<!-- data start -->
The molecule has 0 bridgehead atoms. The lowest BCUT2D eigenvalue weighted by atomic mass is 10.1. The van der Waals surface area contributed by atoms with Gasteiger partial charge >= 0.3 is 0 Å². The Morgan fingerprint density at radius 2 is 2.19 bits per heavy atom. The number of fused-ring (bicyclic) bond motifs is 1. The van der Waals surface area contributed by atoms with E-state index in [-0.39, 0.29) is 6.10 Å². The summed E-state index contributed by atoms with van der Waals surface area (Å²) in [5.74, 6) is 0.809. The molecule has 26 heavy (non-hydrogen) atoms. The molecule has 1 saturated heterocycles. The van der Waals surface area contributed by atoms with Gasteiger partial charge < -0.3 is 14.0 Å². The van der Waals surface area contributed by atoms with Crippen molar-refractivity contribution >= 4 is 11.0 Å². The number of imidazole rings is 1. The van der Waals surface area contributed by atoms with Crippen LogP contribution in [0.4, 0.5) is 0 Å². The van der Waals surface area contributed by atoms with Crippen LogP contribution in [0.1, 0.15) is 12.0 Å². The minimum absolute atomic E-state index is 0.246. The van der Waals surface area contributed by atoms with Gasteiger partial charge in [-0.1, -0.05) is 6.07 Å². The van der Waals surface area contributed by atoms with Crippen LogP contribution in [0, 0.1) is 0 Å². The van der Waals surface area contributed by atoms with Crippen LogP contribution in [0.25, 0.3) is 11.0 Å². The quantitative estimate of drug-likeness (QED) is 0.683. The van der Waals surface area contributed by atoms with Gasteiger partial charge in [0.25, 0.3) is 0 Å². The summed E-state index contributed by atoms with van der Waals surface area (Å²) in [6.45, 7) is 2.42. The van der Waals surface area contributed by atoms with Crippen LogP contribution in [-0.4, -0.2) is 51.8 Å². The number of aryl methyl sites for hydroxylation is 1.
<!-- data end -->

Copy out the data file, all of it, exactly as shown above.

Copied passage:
The molecule has 0 bridgehead atoms. The lowest BCUT2D eigenvalue weighted by atomic mass is 10.1. The van der Waals surface area contributed by atoms with Gasteiger partial charge >= 0.3 is 0 Å². The Morgan fingerprint density at radius 2 is 2.19 bits per heavy atom. The number of fused-ring (bicyclic) bond motifs is 1. The van der Waals surface area contributed by atoms with E-state index in [-0.39, 0.29) is 6.10 Å². The summed E-state index contributed by atoms with van der Waals surface area (Å²) in [5.74, 6) is 0.809. The molecule has 26 heavy (non-hydrogen) atoms. The molecule has 1 saturated heterocycles. The van der Waals surface area contributed by atoms with Gasteiger partial charge < -0.3 is 14.0 Å². The van der Waals surface area contributed by atoms with Crippen molar-refractivity contribution >= 4 is 11.0 Å². The number of imidazole rings is 1. The van der Waals surface area contributed by atoms with Crippen LogP contribution in [0.4, 0.5) is 0 Å². The van der Waals surface area contributed by atoms with Crippen LogP contribution in [0.1, 0.15) is 12.0 Å². The minimum absolute atomic E-state index is 0.246. The van der Waals surface area contributed by atoms with Gasteiger partial charge in [-0.1, -0.05) is 6.07 Å². The van der Waals surface area contributed by atoms with Crippen LogP contribution in [0, 0.1) is 0 Å². The van der Waals surface area contributed by atoms with Crippen LogP contribution in [0.25, 0.3) is 11.0 Å². The quantitative estimate of drug-likeness (QED) is 0.683. The van der Waals surface area contributed by atoms with Gasteiger partial charge in [0.25, 0.3) is 0 Å². The summed E-state index contributed by atoms with van der Waals surface area (Å²) in [6.45, 7) is 2.42. The van der Waals surface area contributed by atoms with Crippen LogP contribution in [-0.4, -0.2) is 51.8 Å². The number of aryl methyl sites for hydroxylation is 1.